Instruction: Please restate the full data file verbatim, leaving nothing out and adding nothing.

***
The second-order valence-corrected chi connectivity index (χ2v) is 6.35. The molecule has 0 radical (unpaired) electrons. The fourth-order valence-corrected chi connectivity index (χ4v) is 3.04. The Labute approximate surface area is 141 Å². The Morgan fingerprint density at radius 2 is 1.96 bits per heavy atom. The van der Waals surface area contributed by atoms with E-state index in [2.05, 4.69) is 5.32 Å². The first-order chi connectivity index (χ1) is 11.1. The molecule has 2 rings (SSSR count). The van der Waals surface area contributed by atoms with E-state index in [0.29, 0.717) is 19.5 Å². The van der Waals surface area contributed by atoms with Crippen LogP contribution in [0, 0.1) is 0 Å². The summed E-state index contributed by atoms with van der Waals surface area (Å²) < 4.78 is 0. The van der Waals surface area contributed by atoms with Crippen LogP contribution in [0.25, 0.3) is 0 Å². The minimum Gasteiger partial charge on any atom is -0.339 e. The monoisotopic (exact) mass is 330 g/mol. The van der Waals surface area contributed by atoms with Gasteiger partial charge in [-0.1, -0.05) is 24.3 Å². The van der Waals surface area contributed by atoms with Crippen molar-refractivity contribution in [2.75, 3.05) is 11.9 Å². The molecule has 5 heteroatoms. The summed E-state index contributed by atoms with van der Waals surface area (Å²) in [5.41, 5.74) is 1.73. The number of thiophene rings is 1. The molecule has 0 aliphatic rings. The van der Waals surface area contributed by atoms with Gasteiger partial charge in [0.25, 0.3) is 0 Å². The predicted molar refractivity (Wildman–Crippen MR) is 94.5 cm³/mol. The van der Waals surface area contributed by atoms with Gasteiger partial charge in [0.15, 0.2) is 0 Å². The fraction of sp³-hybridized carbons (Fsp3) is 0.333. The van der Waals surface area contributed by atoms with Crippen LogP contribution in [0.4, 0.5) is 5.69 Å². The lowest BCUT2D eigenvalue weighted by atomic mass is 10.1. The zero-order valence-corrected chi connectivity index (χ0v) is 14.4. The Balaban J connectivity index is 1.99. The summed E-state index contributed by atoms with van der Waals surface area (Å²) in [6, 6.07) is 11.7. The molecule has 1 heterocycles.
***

The second-order valence-corrected chi connectivity index (χ2v) is 6.35. The molecule has 0 radical (unpaired) electrons. The fourth-order valence-corrected chi connectivity index (χ4v) is 3.04. The Labute approximate surface area is 141 Å². The Morgan fingerprint density at radius 2 is 1.96 bits per heavy atom. The van der Waals surface area contributed by atoms with E-state index in [2.05, 4.69) is 5.32 Å². The first-order chi connectivity index (χ1) is 11.1. The molecule has 2 rings (SSSR count). The van der Waals surface area contributed by atoms with E-state index in [0.29, 0.717) is 19.5 Å². The van der Waals surface area contributed by atoms with Crippen LogP contribution in [0, 0.1) is 0 Å². The summed E-state index contributed by atoms with van der Waals surface area (Å²) < 4.78 is 0. The van der Waals surface area contributed by atoms with Crippen LogP contribution in [0.25, 0.3) is 0 Å². The minimum Gasteiger partial charge on any atom is -0.339 e. The monoisotopic (exact) mass is 330 g/mol. The van der Waals surface area contributed by atoms with Gasteiger partial charge in [-0.1, -0.05) is 24.3 Å². The van der Waals surface area contributed by atoms with Crippen molar-refractivity contribution in [2.75, 3.05) is 11.9 Å². The molecule has 5 heteroatoms. The summed E-state index contributed by atoms with van der Waals surface area (Å²) in [5.41, 5.74) is 1.73. The number of thiophene rings is 1. The molecule has 0 aliphatic rings. The van der Waals surface area contributed by atoms with Gasteiger partial charge in [0.25, 0.3) is 0 Å². The predicted molar refractivity (Wildman–Crippen MR) is 94.5 cm³/mol. The van der Waals surface area contributed by atoms with Gasteiger partial charge in [0.15, 0.2) is 0 Å². The fraction of sp³-hybridized carbons (Fsp3) is 0.333. The van der Waals surface area contributed by atoms with Crippen LogP contribution in [0.4, 0.5) is 5.69 Å². The lowest BCUT2D eigenvalue weighted by atomic mass is 10.1. The zero-order valence-corrected chi connectivity index (χ0v) is 14.4. The Balaban J connectivity index is 1.99. The summed E-state index contributed by atoms with van der Waals surface area (Å²) in [6, 6.07) is 11.7. The molecule has 1 heterocycles.